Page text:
San Juan National Historic Park San-Juan-Island_Katie-and-Ian_flickr_390x260

Located just a short ferry ride or flight away from mainland Washington, the beautiful San Juan Islands are a favorite destination for kayakers, hikers, whale watchers and other outdoor enthusiasts. San Juan Island National Historical Park, found on San Juan Island,… Read More

Delaware’s “First State National Monument” Woodlawn property, future National Park

The Obama Administration designated the First State National Monument in Delaware on March 25, 2013. Finally, more than 140 years after America’s first national park was created, all 50 states are represented in our park system. The new monument includes… Read More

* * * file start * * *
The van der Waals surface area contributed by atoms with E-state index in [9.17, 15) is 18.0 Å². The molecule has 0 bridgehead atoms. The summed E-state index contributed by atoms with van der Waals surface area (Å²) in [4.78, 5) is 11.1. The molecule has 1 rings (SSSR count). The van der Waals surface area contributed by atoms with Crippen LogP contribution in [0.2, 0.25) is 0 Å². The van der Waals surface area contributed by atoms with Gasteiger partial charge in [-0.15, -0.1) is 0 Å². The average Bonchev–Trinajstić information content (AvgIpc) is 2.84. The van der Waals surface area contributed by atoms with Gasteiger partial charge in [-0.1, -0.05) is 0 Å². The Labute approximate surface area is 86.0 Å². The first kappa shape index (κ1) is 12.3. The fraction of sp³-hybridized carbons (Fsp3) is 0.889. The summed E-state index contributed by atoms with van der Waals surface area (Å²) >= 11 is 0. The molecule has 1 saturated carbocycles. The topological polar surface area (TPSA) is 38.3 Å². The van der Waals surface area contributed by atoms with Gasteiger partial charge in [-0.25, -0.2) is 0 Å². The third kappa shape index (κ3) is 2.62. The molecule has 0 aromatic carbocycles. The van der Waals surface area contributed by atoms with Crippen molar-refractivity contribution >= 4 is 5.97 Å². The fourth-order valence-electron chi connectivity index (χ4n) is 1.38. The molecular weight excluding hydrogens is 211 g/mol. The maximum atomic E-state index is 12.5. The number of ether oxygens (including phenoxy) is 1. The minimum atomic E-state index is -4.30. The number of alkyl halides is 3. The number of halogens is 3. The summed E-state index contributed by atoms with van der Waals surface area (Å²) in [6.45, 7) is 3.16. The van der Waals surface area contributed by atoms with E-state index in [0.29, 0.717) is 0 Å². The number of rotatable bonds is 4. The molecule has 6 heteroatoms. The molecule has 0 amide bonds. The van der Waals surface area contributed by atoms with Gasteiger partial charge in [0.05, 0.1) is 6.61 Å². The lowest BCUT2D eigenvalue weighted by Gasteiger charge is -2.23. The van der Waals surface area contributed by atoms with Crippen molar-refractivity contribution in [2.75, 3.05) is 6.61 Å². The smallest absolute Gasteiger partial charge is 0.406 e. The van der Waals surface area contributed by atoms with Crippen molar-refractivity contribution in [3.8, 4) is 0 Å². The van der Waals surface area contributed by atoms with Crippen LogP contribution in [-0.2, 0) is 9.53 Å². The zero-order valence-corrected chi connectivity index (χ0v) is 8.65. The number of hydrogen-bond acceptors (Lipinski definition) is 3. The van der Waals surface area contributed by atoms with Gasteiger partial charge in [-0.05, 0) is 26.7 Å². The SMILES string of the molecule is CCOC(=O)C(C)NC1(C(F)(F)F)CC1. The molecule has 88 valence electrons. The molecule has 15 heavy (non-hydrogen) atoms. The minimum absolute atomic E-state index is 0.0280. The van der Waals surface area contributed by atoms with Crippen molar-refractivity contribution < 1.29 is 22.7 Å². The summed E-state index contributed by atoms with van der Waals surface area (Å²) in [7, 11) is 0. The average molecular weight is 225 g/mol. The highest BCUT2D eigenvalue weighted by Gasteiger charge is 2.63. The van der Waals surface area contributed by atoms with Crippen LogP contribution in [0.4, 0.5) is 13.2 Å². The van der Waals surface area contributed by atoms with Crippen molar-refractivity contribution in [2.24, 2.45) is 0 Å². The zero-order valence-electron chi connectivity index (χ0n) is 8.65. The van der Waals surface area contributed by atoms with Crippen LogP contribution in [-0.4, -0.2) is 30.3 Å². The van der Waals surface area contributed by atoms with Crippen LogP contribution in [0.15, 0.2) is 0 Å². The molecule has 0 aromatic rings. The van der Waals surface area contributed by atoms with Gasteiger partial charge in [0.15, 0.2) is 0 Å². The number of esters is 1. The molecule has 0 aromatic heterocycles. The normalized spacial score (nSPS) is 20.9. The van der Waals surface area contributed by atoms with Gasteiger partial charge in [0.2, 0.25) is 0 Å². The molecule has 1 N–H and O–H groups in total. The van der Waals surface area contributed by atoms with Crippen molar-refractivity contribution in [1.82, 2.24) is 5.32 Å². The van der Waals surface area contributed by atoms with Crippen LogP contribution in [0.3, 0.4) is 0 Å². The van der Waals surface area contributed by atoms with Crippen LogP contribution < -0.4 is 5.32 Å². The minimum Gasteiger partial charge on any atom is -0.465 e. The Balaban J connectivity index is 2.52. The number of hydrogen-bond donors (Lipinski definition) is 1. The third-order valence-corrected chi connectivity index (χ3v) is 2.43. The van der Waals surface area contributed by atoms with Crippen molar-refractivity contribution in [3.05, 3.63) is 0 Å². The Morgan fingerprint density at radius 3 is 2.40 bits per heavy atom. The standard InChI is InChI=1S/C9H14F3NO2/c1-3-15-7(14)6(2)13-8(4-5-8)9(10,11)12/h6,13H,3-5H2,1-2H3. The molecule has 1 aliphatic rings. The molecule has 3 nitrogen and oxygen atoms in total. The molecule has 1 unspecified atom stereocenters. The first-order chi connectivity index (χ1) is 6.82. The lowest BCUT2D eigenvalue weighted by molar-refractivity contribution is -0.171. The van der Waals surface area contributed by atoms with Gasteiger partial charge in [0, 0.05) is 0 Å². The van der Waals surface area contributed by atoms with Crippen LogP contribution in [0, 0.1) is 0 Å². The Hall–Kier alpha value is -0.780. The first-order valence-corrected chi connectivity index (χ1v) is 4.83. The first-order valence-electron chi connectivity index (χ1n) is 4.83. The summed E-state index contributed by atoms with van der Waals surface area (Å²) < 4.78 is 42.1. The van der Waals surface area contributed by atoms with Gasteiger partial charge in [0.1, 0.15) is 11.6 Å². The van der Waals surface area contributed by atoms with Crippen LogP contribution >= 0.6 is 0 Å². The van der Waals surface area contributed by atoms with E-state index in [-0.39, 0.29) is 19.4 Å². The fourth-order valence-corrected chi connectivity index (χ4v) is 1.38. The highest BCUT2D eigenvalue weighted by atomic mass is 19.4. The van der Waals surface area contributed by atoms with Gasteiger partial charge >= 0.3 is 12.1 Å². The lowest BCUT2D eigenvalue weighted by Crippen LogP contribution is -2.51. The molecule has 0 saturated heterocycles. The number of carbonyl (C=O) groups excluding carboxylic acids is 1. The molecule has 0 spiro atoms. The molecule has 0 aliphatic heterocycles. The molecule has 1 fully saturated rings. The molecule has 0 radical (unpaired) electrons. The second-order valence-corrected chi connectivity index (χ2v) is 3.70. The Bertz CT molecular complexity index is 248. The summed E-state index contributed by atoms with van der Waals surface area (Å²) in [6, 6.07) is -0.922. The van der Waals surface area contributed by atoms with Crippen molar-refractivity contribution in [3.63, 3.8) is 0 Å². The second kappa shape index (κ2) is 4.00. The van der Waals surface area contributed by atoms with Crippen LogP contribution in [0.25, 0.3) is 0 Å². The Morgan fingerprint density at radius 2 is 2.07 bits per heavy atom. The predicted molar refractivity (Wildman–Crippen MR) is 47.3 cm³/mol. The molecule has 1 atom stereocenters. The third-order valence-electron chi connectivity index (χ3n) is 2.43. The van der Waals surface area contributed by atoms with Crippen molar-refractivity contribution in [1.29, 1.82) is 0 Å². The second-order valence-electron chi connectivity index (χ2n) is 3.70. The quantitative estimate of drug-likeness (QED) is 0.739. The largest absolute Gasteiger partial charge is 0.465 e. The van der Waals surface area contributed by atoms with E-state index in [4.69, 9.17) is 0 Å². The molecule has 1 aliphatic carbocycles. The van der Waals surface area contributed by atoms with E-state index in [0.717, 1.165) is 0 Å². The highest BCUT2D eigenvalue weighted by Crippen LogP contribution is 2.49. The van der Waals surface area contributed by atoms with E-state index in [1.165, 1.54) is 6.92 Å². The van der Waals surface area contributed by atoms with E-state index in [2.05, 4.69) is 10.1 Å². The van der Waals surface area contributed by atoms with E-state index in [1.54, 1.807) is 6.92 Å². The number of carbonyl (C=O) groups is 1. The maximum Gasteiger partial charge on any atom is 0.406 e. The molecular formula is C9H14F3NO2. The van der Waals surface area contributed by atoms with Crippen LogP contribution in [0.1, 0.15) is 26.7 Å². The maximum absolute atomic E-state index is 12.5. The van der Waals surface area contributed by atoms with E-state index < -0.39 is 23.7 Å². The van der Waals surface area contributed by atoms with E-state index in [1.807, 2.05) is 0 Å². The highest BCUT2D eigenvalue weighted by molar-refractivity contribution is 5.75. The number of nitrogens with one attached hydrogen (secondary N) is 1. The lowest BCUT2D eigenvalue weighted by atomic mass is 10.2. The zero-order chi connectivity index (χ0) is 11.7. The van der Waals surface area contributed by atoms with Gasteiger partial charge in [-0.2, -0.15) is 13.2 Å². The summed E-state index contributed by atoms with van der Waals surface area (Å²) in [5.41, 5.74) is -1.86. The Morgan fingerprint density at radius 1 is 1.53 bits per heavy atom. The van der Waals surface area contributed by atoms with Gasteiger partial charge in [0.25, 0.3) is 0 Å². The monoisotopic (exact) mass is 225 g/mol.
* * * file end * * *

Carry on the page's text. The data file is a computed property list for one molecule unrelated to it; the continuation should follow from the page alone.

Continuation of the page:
Petrified Forest National Park Petrified-Logs_NPS_390x260

Arizona’s Petrified Forest is famous for its expansive vistas—stark moon-like landscapes and the colorful eroding badlands of the Painted Desert—and the rainbow hues of large petrified trees found throughout the park. Once a lush landscape of trees and riverways, the… Read More

Wind Cave National Park Buffalo jump at Wind Cave National Park

In 2011, the Fund worked with the National Park Service to add more than 5,500 acres to Wind Cave National Park in South Dakota. Considered a sacred place by the Lakota, Wind Cave is one of the longest and most… Read More

Big Thicket National Preserve Trail at Big Thicket, Texas

Renowned as the “biological crossroads of North America,” Big Thicket is a remarkable mix of southeastern swamps, eastern deciduous forest, central plains, pine savannas and dry sandhills. There are 10 distinct ecosystems within the nearly 106,000-acre preserve that are home… Read More

Haleakala National Park Kaupo Gap at Haleakala National Park, Hawaii